Liudmyla Monastyrska

Soprano

Biography

Ukrainian soprano Liudmyla Monastyrska is acclaimed for her lush, powerful, compelling performances and superb technical command. Her relationships with European, American and Asian opera houses have continued to expand following her highly acclaimed 2010 debut with Deutsche Oper Berlin in the title role of Puccini’s Tosca.

Future engagements include Abigail in Nabucco and Tosca at Metropolitan Opera in New York, Amelia in Un ballo in Maschera at Bayrische Staatsoper Munich, Leonora in La forza del destino at Teatro Regio in Parma, Aida at both Arena di Verona and  at Teatro di San Carlo in Naples. Performs a soprano part in Verdi’s Requiem with Orchestre National de Lyon.

Current engagements included return as Abigail in Nabucco at ROH Covent Garden, Verdi’s Macbeth (role of Lady Macbeth) at Bayerische Staatsoper Munich, three concert of Verdi Gala at Staatsoper Berlin, Leonora in La forza del destino at Deutsche Oper Berlin among others.

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Reviews

“The main woman role, sung by Liudmyla Monastyrska, exhibits a big voice, of fine color, placed at the service of a tormented character… The best moment seemed to us the performance of what Verdi in the score significantly defines ‘melody’, or ‘Pace, mio Dio…’, characterized by a remarkable expressive intensity…”

Fabio Larovere

Conessi all'Opera

“For this opening of the Festival, the cast is international and starry. In the Leonora role, the Ukrainian soprano Liudmyla Monastyrska (very popular and become a spokesperson for peace at this time of war in her homeland) offers a performance invested both vocally and dramatically. The voice is powerful and backed with a great emission… Accuracy is immutable and assured at both ends of its range. It flourishes musically in the less dramatic places, such as its elegantly nuanced and touching final aria…”

Par Vojin Jaglicic

Olyrix

“There is a great axes of romantic melodrama with all their intensity: passion, revenge and despair, in a framework of violence and destruction… We cannot forget it today, as the Ukrainian soprano Liudmyla Monastyrska reminded us just by her presence. Great aria in the final act, with its desperate and repeated invocations to peace (Pace, pace…), beautifully sung, reminded us of the universal character of Verdi’s music, giving meaning to a work that is often not understood.”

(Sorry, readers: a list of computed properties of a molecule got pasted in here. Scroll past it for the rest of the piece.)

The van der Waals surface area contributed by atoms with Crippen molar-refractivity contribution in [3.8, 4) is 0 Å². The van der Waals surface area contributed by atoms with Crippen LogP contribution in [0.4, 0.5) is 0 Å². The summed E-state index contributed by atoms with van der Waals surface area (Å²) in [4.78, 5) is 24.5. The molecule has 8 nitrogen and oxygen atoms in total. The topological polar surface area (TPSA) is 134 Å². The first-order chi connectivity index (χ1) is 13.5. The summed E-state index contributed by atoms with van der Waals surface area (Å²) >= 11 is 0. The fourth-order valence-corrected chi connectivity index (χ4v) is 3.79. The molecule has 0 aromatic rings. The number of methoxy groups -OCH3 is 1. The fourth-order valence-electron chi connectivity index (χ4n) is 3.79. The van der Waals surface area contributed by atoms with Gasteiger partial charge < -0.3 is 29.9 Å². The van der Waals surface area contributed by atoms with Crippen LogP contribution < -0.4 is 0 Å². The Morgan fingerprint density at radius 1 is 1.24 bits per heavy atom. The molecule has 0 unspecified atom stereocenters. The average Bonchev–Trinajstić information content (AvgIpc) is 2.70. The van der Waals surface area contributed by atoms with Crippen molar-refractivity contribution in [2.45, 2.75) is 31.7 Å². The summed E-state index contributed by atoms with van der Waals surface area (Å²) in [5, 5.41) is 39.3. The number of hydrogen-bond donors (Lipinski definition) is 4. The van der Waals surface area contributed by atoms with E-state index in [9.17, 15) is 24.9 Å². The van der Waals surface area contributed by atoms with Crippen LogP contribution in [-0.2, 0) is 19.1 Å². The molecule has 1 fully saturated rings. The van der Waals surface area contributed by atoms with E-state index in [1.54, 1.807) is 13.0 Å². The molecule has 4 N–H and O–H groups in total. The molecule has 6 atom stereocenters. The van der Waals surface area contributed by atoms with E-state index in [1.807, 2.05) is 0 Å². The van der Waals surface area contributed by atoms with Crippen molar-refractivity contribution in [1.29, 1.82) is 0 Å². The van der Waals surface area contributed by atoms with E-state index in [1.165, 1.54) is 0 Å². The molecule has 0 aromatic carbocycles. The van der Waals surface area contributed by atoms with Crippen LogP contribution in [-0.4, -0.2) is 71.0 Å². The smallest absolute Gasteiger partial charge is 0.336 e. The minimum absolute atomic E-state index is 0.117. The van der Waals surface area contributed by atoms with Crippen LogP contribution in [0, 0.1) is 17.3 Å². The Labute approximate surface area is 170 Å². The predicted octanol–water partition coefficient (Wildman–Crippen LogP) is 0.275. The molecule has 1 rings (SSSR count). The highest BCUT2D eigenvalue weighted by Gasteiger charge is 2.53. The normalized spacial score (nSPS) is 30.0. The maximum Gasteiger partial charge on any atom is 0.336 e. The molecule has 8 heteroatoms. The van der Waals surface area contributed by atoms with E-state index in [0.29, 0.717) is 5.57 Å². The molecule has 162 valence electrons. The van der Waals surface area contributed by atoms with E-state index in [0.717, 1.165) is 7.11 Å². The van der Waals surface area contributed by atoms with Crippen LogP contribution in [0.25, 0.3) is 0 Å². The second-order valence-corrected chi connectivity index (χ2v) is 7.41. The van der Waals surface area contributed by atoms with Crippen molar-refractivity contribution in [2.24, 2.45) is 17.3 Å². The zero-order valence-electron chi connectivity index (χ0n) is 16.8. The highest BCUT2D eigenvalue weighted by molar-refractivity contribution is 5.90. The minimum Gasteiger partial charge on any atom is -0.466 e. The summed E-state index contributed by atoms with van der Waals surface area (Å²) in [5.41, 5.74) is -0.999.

Víctor Sánchez

Scherzo

“Scenically more credible is undoubtedly Leonora – Ukrainian Liudmyla Monastyrska, who conquers the Regio hall for a conscious immersion in the character, as well as for a luxuriant, flowing, warm, smooth voice in a well-extended and always homogeneous range. She is ready to deliver us a “Pace, pace…” from her intense, astral vagueness.”

Gilberto Mitton

Teatro.It

“In Parma the role of Leonora was taken by the Kyiv-born soprano Liudmyla Monastyrska, and it was impossible not to be moved by a Ukrainian artist beseeching God for peace, as Leonora does in her famous act IV aria Pace, pace mio Dio. With lustrous tone, emotionally intense vibrato, and thrillingly climactic high notes, Monastyrska was a charismatic vocal presence, perhaps especially in her long duet with the Padre Guardiano, the guardian priest of a monastery, sung by the resonantly solemn Croatian basso Marko Mimica. The chorus of monks then assembled for the prayer La vergine degli angeli, with Monastyrska raptly taking up their melody. In no other opera does Verdi—not a particularly pious Catholic—give such expression to Marian devotion.”